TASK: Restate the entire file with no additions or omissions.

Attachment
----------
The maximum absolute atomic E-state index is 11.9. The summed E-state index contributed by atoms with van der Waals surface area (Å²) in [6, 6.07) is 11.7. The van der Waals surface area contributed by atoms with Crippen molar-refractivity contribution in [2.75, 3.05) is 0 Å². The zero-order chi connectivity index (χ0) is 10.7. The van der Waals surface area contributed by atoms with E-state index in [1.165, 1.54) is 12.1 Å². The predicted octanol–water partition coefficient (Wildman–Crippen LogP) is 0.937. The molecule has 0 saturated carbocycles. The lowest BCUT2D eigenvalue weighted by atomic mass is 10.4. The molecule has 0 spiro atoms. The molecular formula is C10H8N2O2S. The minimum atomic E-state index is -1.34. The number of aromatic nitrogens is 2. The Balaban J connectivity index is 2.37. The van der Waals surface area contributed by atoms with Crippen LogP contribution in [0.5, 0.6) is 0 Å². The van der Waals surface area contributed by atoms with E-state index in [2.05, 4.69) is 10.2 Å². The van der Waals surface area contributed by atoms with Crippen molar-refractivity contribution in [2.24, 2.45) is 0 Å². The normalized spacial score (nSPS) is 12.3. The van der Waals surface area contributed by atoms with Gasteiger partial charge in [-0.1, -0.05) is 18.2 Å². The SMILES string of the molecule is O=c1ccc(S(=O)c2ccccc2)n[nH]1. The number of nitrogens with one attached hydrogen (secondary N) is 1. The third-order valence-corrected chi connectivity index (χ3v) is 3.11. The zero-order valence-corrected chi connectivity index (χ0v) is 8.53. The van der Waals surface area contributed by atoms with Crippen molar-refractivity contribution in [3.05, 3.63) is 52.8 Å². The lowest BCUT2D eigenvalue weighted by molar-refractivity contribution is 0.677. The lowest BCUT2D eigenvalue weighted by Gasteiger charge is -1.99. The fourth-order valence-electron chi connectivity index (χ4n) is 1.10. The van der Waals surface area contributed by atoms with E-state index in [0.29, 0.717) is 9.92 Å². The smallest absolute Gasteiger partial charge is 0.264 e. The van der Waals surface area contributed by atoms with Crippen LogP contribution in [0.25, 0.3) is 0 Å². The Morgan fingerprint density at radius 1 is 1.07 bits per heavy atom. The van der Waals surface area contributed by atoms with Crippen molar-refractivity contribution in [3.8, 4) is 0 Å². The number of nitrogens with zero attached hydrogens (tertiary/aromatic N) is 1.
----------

The maximum absolute atomic E-state index is 11.9. The summed E-state index contributed by atoms with van der Waals surface area (Å²) in [6, 6.07) is 11.7. The van der Waals surface area contributed by atoms with Crippen molar-refractivity contribution in [2.75, 3.05) is 0 Å². The zero-order chi connectivity index (χ0) is 10.7. The van der Waals surface area contributed by atoms with E-state index in [1.165, 1.54) is 12.1 Å². The predicted octanol–water partition coefficient (Wildman–Crippen LogP) is 0.937. The molecule has 0 saturated carbocycles. The lowest BCUT2D eigenvalue weighted by atomic mass is 10.4. The molecule has 0 spiro atoms. The molecular formula is C10H8N2O2S. The minimum atomic E-state index is -1.34. The number of aromatic nitrogens is 2. The Balaban J connectivity index is 2.37. The van der Waals surface area contributed by atoms with Crippen LogP contribution in [0.5, 0.6) is 0 Å². The van der Waals surface area contributed by atoms with E-state index in [2.05, 4.69) is 10.2 Å². The van der Waals surface area contributed by atoms with Crippen molar-refractivity contribution in [2.24, 2.45) is 0 Å². The normalized spacial score (nSPS) is 12.3. The van der Waals surface area contributed by atoms with Gasteiger partial charge in [-0.1, -0.05) is 18.2 Å². The SMILES string of the molecule is O=c1ccc(S(=O)c2ccccc2)n[nH]1. The number of nitrogens with one attached hydrogen (secondary N) is 1. The third-order valence-corrected chi connectivity index (χ3v) is 3.11. The zero-order valence-corrected chi connectivity index (χ0v) is 8.53. The van der Waals surface area contributed by atoms with Crippen molar-refractivity contribution in [3.05, 3.63) is 52.8 Å². The lowest BCUT2D eigenvalue weighted by molar-refractivity contribution is 0.677. The lowest BCUT2D eigenvalue weighted by Gasteiger charge is -1.99. The fourth-order valence-electron chi connectivity index (χ4n) is 1.10. The van der Waals surface area contributed by atoms with E-state index in [0.29, 0.717) is 9.92 Å². The smallest absolute Gasteiger partial charge is 0.264 e. The van der Waals surface area contributed by atoms with Crippen LogP contribution in [0.25, 0.3) is 0 Å². The Morgan fingerprint density at radius 1 is 1.07 bits per heavy atom. The van der Waals surface area contributed by atoms with Crippen molar-refractivity contribution in [3.8, 4) is 0 Å². The number of nitrogens with zero attached hydrogens (tertiary/aromatic N) is 1.